Proliferation of Newspapers
By Cheryl Bolen
taxation, high cost, and government censorship that included
prosecution for libel, newspapers proliferated during the
In 1816, there were 31
national newspapers, including 14 in London. Daily papers
included The Times, The Morning Chronicle, Morning Post,
and The Morning Herald.
The leading newspapers
of those were John Walters' Times, which catered to
the Tories; James Perry's Morning Chronicle, a
vehicle for the Whigs; and The Morning Post, which
was heavily supported by the Prince Regent. Each of these
was a morning newspaper.
included The Sun, The Courier, The Globe, The Star, The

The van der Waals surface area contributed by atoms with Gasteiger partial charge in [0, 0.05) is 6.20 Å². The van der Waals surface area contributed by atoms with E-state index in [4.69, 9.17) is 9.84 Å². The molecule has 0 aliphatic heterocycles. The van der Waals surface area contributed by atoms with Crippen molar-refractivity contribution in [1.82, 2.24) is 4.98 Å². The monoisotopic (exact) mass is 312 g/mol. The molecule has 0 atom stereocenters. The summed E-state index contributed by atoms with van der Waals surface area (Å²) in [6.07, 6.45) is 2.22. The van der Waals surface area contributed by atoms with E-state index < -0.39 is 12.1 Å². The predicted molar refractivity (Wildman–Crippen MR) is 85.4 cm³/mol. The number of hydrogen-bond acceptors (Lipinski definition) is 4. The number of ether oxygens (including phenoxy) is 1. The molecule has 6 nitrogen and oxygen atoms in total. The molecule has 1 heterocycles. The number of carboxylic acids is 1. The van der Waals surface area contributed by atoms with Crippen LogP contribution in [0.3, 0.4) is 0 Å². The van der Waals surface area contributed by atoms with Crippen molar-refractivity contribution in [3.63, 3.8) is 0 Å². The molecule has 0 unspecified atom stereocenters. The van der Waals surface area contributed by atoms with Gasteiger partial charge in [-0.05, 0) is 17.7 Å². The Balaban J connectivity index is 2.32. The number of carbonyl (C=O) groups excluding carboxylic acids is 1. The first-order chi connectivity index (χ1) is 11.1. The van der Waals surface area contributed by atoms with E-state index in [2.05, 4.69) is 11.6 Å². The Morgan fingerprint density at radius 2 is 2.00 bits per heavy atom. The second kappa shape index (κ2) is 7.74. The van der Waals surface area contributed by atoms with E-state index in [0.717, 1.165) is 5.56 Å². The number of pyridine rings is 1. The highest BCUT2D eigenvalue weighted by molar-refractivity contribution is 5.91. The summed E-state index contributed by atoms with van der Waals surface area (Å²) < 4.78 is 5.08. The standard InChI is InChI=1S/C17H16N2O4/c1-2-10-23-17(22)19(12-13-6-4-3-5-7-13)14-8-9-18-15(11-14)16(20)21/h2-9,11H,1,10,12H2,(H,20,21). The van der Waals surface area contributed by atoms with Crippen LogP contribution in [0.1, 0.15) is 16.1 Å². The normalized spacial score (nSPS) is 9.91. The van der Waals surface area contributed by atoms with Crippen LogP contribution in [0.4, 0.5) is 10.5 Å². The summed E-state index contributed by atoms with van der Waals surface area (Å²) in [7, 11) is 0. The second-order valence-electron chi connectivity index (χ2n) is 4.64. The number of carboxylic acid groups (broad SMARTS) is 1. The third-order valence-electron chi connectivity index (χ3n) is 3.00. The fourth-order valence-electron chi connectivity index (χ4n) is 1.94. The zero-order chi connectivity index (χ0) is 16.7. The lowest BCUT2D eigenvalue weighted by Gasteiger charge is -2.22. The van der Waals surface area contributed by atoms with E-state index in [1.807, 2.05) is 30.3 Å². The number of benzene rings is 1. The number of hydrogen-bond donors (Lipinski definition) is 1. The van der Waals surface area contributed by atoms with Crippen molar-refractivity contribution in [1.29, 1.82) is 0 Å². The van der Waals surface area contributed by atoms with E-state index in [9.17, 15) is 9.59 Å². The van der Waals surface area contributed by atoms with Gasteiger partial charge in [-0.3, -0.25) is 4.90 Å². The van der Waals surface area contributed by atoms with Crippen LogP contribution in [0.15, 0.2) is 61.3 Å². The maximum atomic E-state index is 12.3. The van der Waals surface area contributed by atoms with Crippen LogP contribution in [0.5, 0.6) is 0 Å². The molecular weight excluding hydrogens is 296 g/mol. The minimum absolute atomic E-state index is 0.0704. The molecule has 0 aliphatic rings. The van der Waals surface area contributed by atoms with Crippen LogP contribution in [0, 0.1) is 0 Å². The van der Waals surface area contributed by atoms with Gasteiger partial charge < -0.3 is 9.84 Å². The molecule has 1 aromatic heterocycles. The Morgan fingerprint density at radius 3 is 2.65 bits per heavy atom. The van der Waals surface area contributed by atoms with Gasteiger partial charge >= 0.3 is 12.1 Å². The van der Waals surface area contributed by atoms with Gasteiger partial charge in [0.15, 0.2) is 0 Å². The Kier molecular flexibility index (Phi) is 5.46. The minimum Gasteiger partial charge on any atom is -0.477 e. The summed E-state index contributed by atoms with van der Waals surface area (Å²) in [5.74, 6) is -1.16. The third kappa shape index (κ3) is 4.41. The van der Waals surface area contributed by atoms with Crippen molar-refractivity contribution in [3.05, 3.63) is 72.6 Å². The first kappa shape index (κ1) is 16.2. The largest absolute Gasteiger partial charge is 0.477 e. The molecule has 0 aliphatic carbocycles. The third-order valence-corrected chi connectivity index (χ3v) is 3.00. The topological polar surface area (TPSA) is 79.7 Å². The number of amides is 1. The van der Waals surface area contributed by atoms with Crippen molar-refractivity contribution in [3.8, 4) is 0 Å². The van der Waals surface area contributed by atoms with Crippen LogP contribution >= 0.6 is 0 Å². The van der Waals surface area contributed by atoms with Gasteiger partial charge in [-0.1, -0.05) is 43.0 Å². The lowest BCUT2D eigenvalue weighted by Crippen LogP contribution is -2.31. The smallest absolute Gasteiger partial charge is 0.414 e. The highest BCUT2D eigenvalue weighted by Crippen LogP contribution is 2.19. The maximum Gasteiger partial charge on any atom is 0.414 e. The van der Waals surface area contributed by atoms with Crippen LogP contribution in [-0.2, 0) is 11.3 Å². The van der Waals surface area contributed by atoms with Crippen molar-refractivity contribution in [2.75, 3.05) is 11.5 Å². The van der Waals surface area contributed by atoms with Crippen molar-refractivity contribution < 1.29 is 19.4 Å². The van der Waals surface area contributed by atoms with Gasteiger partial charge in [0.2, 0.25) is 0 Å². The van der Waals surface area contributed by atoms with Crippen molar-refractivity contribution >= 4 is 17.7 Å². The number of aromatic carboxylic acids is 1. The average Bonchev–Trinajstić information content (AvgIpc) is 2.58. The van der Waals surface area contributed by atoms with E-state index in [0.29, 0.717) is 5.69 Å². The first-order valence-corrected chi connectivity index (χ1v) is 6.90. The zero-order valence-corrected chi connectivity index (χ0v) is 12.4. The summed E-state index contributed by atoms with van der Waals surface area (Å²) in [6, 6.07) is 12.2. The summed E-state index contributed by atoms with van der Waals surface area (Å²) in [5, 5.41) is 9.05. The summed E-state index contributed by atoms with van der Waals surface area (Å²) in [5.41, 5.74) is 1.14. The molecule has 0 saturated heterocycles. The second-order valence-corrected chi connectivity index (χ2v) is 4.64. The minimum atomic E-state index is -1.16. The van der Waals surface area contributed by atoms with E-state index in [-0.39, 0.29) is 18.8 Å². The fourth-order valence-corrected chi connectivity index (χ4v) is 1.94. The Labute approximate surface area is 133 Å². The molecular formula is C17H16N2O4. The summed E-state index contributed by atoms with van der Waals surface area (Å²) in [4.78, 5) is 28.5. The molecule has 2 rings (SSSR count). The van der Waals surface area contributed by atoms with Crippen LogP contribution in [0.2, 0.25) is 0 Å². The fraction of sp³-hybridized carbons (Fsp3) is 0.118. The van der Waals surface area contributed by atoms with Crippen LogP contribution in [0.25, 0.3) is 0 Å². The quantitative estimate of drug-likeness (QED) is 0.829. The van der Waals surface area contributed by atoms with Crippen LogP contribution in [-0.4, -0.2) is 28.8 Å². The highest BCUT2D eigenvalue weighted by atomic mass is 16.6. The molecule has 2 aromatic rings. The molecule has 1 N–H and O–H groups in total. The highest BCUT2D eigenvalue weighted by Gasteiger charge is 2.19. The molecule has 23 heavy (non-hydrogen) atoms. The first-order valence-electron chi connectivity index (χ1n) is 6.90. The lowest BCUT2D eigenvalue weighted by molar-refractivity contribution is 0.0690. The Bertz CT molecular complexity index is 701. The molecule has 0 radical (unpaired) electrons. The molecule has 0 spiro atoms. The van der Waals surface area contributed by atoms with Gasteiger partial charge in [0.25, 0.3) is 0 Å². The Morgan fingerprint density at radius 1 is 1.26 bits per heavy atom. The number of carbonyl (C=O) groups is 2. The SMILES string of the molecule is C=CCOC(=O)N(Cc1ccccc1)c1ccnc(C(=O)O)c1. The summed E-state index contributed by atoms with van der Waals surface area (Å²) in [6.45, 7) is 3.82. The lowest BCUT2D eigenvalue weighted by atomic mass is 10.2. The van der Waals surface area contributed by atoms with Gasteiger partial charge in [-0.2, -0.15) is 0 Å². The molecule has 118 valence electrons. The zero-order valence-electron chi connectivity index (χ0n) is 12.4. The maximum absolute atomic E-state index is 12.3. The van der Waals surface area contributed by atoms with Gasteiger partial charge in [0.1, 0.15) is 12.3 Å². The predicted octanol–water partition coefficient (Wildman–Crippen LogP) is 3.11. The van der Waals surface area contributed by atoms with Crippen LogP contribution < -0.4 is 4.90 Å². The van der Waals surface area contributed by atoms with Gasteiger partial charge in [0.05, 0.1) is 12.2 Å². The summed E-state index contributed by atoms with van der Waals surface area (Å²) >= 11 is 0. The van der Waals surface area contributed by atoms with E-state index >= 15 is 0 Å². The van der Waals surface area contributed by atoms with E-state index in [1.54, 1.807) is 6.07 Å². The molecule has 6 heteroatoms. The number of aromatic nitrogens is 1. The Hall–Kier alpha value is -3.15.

Traveller, and The Statesman. Other daily papers
were The British Press, The Public Ledger, and The
Monday-Wednesday-Friday included The London Chronicle,
The London Packet, and The Evening Mail.
Tuesday-Thursday-Saturday, the Commercial Journal,
the St. James Chronicle, General Evening Post, and
The English Chronicle appeared.
published only on Mondays included the Farmers Journal,
Country Chronicle The News, the Hunt Brothers' infamous
Examiner, the National Register, and Bell's
publications included Cobbett's influential Political
Register and Mirror of the Times while
Baldwin's Journal appeared only on Friday, as did the
Cost of newspapers was
a hefty 7 pence. It was estimated that because of the high
cost, each newspaper passed through twenty pair of hands.
They were also available at coffee houses and circulating
—This article was first published in The Regency Reader
in July 2012.